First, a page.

<b>XIII LOK SABHA DEBATES, <i> Session II (Winter Session) </i> </b>
XIII LOK SABHA DEBATES, Session II (Winter Session) Monday, December 20, 1999/Agrahayana 29, 1921 (Saka )

Title: Discussion on the Central Industrial Security Force (Amendment and Validation) Bill, 1999 (Bill passed).

MR. CHAIRMAN: We shall now take up Item No.13.


"That the Bill further to amend the Central Industrial Security Force Act, 1968, and to validate certain revision petitions disposed of under the rules made under the said Act, as passed by Rajya Sabha, be taken into consideration."

Sir, it was in 1968 that the CISF was raised and given a statutory status by the adoption of a CISF Act 1968. The concept was that we have so many public undertakings and there was need for creation of a special security apparatus for these industrial undertakings.

Sir, the Central Security Force serves this purpose. But it has been experienced that the Government of India has to attend to the security of several other sections which may not strictly fall within the definition of public undertakings. Take for example, all places and establishments connected with Atomic Energy or Space. Now, we need securities for them. But the law itself says that this particular CISF will be used for public undertakings; those particular Government bodies do not come within the purview. One purpose of today's Amendment is to ensure that the CISF can be used for other Government units also, which may not strictly fall within the purview of a public undertaking. Also, because of the changes that have been coming about in the economic set up and because of the fact that the CISF has developed a kind of an expertise in the matter of security, which even private institutions and private undertakings would like to avail of, a provision is being made to allow CISF to be a consultant to such undertakings, which are not public undertakings but private undertakings.

These are the two purposes for which this Central Industrial Security Force (Amendment and Validation) Bill has been brought. It has already been passed by the Rajya Sabha, and, therefore, as passed by the Rajya Sabha, I have come to this House to secure its endorsement.

Thank you.

MR. CHAIRMAN : Motion moved:

"That the Bill further to amend the Central Industrial Security Force Act, 1968, and to validate certain revision petitions disposed of under the rules made under the said Act, as passed by Rajya Sabha, be taken into consideration."

MR. CHAIRMAN: There is an amendment to the Motion for Consideration of the Bill.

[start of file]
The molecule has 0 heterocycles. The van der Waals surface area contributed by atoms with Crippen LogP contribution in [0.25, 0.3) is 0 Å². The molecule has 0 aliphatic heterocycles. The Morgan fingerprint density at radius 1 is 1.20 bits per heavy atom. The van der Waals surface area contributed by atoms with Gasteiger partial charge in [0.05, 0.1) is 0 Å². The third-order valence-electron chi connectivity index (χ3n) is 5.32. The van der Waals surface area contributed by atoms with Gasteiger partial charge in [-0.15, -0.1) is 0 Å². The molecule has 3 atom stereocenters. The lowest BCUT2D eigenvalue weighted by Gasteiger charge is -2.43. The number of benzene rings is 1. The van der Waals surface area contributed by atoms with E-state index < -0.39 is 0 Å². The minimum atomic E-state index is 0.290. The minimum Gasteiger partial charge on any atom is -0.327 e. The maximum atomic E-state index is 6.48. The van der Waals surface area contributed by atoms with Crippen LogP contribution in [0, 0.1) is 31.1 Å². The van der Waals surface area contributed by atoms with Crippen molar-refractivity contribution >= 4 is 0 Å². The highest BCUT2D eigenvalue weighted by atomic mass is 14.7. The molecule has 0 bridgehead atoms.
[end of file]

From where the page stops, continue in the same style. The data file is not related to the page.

Shri Priya Ranjan Dasmunsi, are you moving?

SHRI PRIYA RANJAN DASMUNSI : Sir, I am not moving the amendment but I will certainly make a few observations.

SHRI PRIYA RANJAN DASMUNSI (RAIGANJ): Sir, the hon. Home Minister has just stated the objectives of this Central Industrial Security Force (Amendment and Validation) Bill, 1999, which is before the House.

There are serious concerns among the CISF cadres, senior officials about their fate in future.

Sir, I quite share with the observation of the hon. Home Minister that in the changed scenario both in the economic front and political front, deployment of officials, specially of the paramilitary forces are the order of the day. But in the case of CISF, this Amendment says one thing, which did not specify and clarify as to what it means. It says:

"Any such other duties as may be entrusted to it by the Central Government"

Further, Section 7 of the principal Act says:

"(h) any other duty which may be entrusted to him by the Central Government from time to time."

Also I understand that the scope of this Bill is to provide consultancy to the private industrial houses. Maybe in the long run, the meaning of `industry' as it is given here, `private industrial houses, Indian partnership firm in any manner or form', CISF could be asked to go there; and even to those places where CRPF, BSF or other IPS cadres are functioning in whatever form or nature of the duty it may be.

My first objection to this Amendment is that this subject was dealt with thoroughly in the Fifty-fourth Report of the Standing Committee of the Home Affairs where this matter was discussed in depth after gathering information from all quarters.

Finally, this Standing Committee was of the opinion that in future the parity of these officers who are coming from the Civil Services Examination and other details should be examined first. The Ministry of Home Affairs thereafter, in response to the Standing Committee's observation, formed one Committee, headed by the then Special Secretary, Mr. Nikhil Kumar. I understand the second Committee was also formed which was headed by Mr. Kakkar; and they made certain recommendations. Nikhil Kumar's recommendations were not very clear. Therefore, another Committee was set up which was headed by Mr. Kakkar. The recommendations are not known to us. But in the light of the recommendations, the Home Minister should explain how the Government came forward with this Bill.

Therefore, the change of nature of duties as envisaged in the CISF (Amendment and Validation) Bill should also be coupled with the issue of these directly recruited officers of CISF, in consonance with the 54th report of the Parliamentary Standing Committee on Home which had discussed this issue at length and recommended reallocation of the direct officers of CISF into IPS or any other Group `A' Civil Service. Here the amendment is silent.